Are Latin America and Caribbean falling behind?
A top Commerce Department official is warning those countries in Latin America and the Caribbean need to improve in areas ranging from education to customs clearance if they are to remain competitive in the global economy.
In an interview published by the State Department's USINFO service, Walter M. Bastian, the Commerce Department's deputy assistant secretary for the Western Hemisphere, said those nations will have to make improvements to remain competitive. Bastian conducted the interview during the competition-themed conference presented by private sector organization Caribbean-Central America Action this week in Miami.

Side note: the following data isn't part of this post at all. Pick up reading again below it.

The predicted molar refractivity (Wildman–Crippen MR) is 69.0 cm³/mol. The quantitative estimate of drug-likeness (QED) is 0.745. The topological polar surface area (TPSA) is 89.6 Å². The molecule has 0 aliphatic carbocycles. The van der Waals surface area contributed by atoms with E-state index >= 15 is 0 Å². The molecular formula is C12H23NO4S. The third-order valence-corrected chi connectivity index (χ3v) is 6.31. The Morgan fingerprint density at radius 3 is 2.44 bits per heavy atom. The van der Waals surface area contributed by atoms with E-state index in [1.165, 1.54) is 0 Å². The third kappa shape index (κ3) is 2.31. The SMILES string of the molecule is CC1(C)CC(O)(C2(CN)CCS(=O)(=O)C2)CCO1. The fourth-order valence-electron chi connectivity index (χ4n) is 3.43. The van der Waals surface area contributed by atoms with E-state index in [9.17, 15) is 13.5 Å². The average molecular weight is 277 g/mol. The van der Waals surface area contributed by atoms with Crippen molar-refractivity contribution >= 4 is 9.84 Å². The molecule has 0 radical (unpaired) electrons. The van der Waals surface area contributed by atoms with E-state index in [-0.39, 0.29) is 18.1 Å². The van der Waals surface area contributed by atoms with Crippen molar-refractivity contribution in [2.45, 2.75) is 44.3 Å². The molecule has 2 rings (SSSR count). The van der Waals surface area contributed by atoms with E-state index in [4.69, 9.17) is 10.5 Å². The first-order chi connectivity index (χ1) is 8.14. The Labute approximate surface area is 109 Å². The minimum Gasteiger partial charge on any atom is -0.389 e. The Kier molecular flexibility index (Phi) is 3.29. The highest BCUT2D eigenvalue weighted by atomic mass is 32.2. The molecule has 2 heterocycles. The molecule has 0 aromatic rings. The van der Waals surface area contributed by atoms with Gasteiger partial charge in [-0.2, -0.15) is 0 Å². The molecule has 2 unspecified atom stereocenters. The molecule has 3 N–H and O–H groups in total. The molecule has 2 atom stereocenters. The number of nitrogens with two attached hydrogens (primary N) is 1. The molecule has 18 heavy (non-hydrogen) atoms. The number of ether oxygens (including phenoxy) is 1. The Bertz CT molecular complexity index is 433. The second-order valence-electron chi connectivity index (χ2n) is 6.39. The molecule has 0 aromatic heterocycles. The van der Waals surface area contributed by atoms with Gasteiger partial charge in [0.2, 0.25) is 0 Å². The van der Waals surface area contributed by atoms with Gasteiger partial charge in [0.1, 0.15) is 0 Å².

'Almost anything can make you more competitive,' he remarked. 'Providing better education, power generation, communications, and better roads and infrastructure' are all ways to help a region compete in the global economy.
But he noted that only one regional university'in Mexico'is ranked on the annual listing of the world's top 200 universities, and studies show there is a lack of private sector-funded university research, one of the 'things that have really benefited the United States.'
He said that while an express airfreight shipment in the U.S. can clear customs, agriculture, and security inspectors in less than 15 minutes, in Latin America and the Caribbean 'it may take you literally months to a product loaded on a ship and out of the port.'
'You can't compete that way,' he commented. 'We're trying to expose people to more efficient ways of doing business.'
The Miami conference is one of a series a events aimed at spurring improved competitiveness that came out of the 2005 Summit of the Americas held in Argentina and attended by President Bush and 33 other elected heads of state from the Americas.